According to the Family Caregiver Alliance, “An estimated 66% of caregivers are female.” Additionally, “The average caregiver is a 49-year-old woman who works outside the home and provides 20 hours per week of unpaid care to her mother.”

A Princeton study also showed that daughters are more than twice as likely as sons to care for ailing parents. So, for women out there with brothers, it might be time to start giving them the side eye – or to talk to them about their future plans, anyway.

Being a caregiver could also mean caring for a sick spouse or another family member rather than your parents. And since women are so often the ones who end up providing care to their loved ones, it’s definitely time for women to give some critical thought to the best ways to handle this task. This includes being prepared to help not only physically and emotionally, but financially too.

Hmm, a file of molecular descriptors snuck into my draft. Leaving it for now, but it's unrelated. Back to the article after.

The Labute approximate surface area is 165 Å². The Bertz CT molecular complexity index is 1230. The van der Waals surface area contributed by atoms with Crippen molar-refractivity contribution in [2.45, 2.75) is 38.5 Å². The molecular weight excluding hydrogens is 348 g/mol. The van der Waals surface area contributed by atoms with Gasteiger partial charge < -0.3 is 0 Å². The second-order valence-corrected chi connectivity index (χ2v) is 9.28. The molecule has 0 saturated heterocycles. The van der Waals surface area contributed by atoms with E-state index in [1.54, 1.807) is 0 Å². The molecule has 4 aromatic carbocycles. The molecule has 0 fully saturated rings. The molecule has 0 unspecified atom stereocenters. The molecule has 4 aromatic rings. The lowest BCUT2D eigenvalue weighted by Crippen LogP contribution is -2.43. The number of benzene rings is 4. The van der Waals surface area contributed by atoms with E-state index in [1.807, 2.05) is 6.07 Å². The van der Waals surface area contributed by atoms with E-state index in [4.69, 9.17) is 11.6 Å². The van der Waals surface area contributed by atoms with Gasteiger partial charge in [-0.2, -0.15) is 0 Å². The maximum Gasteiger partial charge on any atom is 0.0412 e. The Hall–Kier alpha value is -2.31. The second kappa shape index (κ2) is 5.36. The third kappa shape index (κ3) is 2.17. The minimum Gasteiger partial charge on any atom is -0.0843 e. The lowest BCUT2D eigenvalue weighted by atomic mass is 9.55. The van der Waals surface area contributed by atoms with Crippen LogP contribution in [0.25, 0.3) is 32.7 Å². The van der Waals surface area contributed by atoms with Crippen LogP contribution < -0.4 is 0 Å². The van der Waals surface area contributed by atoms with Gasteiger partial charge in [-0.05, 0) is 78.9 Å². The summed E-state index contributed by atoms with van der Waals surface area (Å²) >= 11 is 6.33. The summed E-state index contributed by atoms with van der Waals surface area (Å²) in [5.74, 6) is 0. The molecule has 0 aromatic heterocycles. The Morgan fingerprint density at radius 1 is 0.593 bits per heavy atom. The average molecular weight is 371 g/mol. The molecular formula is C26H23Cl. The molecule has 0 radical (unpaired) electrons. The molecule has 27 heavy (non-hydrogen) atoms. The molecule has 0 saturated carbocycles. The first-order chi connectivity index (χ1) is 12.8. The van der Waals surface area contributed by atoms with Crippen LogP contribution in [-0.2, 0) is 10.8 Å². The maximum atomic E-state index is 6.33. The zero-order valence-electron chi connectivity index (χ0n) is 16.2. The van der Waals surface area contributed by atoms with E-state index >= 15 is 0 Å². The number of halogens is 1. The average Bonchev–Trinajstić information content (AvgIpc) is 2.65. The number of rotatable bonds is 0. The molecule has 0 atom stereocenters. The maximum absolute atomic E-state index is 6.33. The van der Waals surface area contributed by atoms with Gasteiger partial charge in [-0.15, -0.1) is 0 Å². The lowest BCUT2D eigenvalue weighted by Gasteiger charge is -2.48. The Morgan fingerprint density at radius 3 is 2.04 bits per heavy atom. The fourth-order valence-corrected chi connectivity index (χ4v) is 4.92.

Below are a few steps to help you do just that.

Encourage Your Family Members to Plan

It can be difficult to talk to loved ones about unpleasant topics like end-of-life planning. However, it’s absolutely necessary.

Make sure your parents, spouse and other loved ones have clear directives on how they want their estate handled. This might include creating a will, setting up a trust or enrolling in insurance policies, like long-term care insurance, that can help lift the financial burden from their children.


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